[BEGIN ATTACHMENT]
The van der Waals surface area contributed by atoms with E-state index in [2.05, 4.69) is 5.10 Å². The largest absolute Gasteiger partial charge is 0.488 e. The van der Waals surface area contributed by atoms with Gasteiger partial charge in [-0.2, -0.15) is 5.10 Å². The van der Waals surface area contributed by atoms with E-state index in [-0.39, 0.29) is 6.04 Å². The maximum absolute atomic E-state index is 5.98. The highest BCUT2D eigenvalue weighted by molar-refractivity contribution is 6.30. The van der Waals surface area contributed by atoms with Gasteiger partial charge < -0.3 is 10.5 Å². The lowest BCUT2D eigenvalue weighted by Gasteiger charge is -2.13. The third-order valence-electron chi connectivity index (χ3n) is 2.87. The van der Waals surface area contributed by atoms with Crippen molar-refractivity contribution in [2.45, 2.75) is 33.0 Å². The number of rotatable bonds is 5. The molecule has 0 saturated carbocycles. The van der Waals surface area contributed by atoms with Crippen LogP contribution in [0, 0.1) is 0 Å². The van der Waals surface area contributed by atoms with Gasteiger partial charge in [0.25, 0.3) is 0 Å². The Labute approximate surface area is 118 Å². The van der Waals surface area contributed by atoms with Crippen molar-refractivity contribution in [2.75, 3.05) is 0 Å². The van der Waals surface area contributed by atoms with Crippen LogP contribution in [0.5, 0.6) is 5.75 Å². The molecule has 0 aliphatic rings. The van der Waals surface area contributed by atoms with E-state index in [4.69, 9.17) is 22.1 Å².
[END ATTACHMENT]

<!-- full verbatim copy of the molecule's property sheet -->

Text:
The van der Waals surface area contributed by atoms with E-state index in [2.05, 4.69) is 5.10 Å². The largest absolute Gasteiger partial charge is 0.488 e. The van der Waals surface area contributed by atoms with Gasteiger partial charge in [-0.2, -0.15) is 5.10 Å². The van der Waals surface area contributed by atoms with E-state index in [-0.39, 0.29) is 6.04 Å². The maximum absolute atomic E-state index is 5.98. The highest BCUT2D eigenvalue weighted by molar-refractivity contribution is 6.30. The van der Waals surface area contributed by atoms with Gasteiger partial charge < -0.3 is 10.5 Å². The lowest BCUT2D eigenvalue weighted by Gasteiger charge is -2.13. The third-order valence-electron chi connectivity index (χ3n) is 2.87. The van der Waals surface area contributed by atoms with Crippen molar-refractivity contribution in [2.45, 2.75) is 33.0 Å². The number of rotatable bonds is 5. The molecule has 0 saturated carbocycles. The van der Waals surface area contributed by atoms with Crippen LogP contribution in [0, 0.1) is 0 Å². The van der Waals surface area contributed by atoms with Gasteiger partial charge in [0.25, 0.3) is 0 Å². The Labute approximate surface area is 118 Å². The van der Waals surface area contributed by atoms with Crippen molar-refractivity contribution in [2.75, 3.05) is 0 Å². The van der Waals surface area contributed by atoms with Crippen LogP contribution in [0.5, 0.6) is 5.75 Å². The molecule has 0 aliphatic rings. The van der Waals surface area contributed by atoms with E-state index in [4.69, 9.17) is 22.1 Å².